last ship launching for Gaston Bourgeois
The Port of Montreal’s fleet is bidding farewell to one of its most experienced mariners, Gaston Bourgeois. After 30 years of loyal service, he is bowing out. Yet his idea of moving on in retirement is cycling and travel! When you think about it, what else would a mariner want who has traveled practically all the seas of the world and is still footloose?
We met with him on April 29, on the docks of Section M of the Port of Montreal, as he, alongside his team, launched for the last time the Denis M, the small tug the port uses for dock maintenance.
When did you decide to become a mariner?
I joined the Port of Montreal in 1985, but I’ve been a sailor since I was 17. I come from the Magdalen Islands, so being a sailor is in my blood! I left for Vancouver when I was 17, thinking I’d work on the trains. But one day, in a bar, I overheard the first master of a Norwegian ship say that his crew was short two mariners. That’s how I left on my first journey overseas, and it was a long one: I was at sea for 11 months!
I worked on Norwegian ships for five years, and that’s where I learned the trade. I became a helmsman, a wheelman as they say, on merchant ships. Then I took courses at the Institut maritime du Québec to get my pilot’s license.
You have travelled a lot …
I’ve been to many of the world’s countries! I’ve done the far north and the Arctic, been through Europe, South American, Asia, Japan and also Australia … I have seen polar bears. Travelling down the Amazon aboard a ship loaded with mahogany, I came across forest people who still wear their bone ornaments through their nose. I liked everything, I enjoyed everything. I liked living with people. But if I start telling the whole story, we’ll end up writing a book! (laughter)
Isn’t it hard to never be at home?
I’m a wanderer. I’ve never taken life seriously and I live one day at a time. I do not regret choosing this profession. A mariner’s life is tough, for sure. But it’s less tough today, thanks to modern equipment. On the other hand, everything happens faster now, like unloading and loading a ship. We have practically no time to go ashore and visit.
Have you ever been seasick?
After you retire, you want to travel. Where will you go?
I dream of returning to Bora Bora in French Polynesia. I’ve already been there for work; I want to go back on vacation this time!
How to launch a tug
Every spring, we relaunch the Denis M, the small tug the Port of Montreal uses for dock maintenance: inspection, changing fenders, welding, dock bracing, etc. The tug spent the winter on the docks of Section M-6, along Pierre-Dupuy Street. This down time is used to get the Denis M back in top working order and all spruced up. Today, the 29th of April, the Denis M is set to start a new season of work.
To launch the Denis M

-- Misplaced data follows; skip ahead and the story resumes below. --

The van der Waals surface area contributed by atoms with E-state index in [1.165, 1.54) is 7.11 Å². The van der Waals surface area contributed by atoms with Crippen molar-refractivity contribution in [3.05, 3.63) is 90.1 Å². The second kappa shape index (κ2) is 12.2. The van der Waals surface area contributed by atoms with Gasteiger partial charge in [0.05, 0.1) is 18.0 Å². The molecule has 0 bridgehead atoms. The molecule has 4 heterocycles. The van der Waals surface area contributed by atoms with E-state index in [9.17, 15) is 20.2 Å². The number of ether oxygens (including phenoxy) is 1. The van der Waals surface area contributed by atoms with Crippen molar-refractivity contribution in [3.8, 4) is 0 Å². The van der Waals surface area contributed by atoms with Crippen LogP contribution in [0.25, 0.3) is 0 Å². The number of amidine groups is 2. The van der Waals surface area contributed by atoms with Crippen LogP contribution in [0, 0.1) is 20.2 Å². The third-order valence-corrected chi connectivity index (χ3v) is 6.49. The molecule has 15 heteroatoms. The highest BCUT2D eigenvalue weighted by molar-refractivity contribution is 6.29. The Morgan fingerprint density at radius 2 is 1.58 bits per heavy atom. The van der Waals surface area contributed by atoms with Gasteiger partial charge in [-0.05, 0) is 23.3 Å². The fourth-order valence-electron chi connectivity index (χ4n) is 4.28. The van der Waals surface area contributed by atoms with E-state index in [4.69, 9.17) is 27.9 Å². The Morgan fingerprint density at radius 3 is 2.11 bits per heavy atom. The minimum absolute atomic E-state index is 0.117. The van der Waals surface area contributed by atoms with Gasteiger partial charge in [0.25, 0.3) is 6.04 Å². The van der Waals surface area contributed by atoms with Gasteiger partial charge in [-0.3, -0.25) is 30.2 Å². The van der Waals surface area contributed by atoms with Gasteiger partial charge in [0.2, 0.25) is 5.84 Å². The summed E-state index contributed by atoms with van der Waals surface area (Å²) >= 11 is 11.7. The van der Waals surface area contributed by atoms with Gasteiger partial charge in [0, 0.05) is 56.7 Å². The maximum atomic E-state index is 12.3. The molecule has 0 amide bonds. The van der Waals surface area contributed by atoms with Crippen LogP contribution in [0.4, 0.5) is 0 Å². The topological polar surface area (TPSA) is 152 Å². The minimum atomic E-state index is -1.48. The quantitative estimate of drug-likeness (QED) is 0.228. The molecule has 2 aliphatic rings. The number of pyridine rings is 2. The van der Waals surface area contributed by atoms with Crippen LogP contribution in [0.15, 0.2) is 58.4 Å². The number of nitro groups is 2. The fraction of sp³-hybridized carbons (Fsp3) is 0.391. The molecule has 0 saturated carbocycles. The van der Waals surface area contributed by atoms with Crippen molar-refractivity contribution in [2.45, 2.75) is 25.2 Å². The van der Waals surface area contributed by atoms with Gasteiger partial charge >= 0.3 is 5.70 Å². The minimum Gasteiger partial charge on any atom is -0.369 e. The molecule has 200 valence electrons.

, we seek assistance from the Hercules
, a barge belonging to the St. Lawrence Seaway. It is equipped with a powerful lifting cable. The Denis M
is on the dock, on the extreme left in the photo.
Four black cables hooked to the crane, each with a 90,000-pound lifting capacity and a huge shackle at the end, are attached to the tug. They will be used to hoist it. The Denis M
weighs 46 tonnes, hardly a featherweight!
The Denis M is firmly secured to the Hercules. It takes three strong men to handle the cables and heavy shackles that can lift 45 pounds each.
Got it! The ship is properly attached. The Hercules will hoist it very gently to clear it from its cradle, namely the base it rests on. To avoid recoil, allision (collision between a moving vessel and a stationary object) or breakage, the mariners support the manoeuvers of the Hercules using large yellow cables.
There can be no lapse of attention during this delicate manoeuvre.
Before unhooking the tug from the Hercules, Gaston Bourgeois goes down to the hold to make sure the ship is totally watertight.
Everything’s fine! We’re good to go, and the job is done! For one last time, Gaston Bourgeois has launched the Port of Montreal’s tugboat. Michel Dufour, the captain of the fleet and supervisor of marine and fleet works, wants to make this a memorable moment.
Gaston Bourgeois greets his colleague Stéphane Gamelin, a fellow vessel operator.
Gaston poses one last time with his colleagues: in the centre, Alain Arsenault, a fellow Magdalen islander who works as chief petty officer aboard the Hercules of the St. Lawrence Seaway. On the docks, Magdalen islanders know each other and pal around. To the right, Pierre Vézina, mariner at the Port of Montreal, like Gaston. “I’m losing my friend,” said Pierre. “We’ve known each other for 40 years and we’ve been working together for 17. The Denis M should be renamed Gaston B!”
Farewell, Gaston ! We will miss you !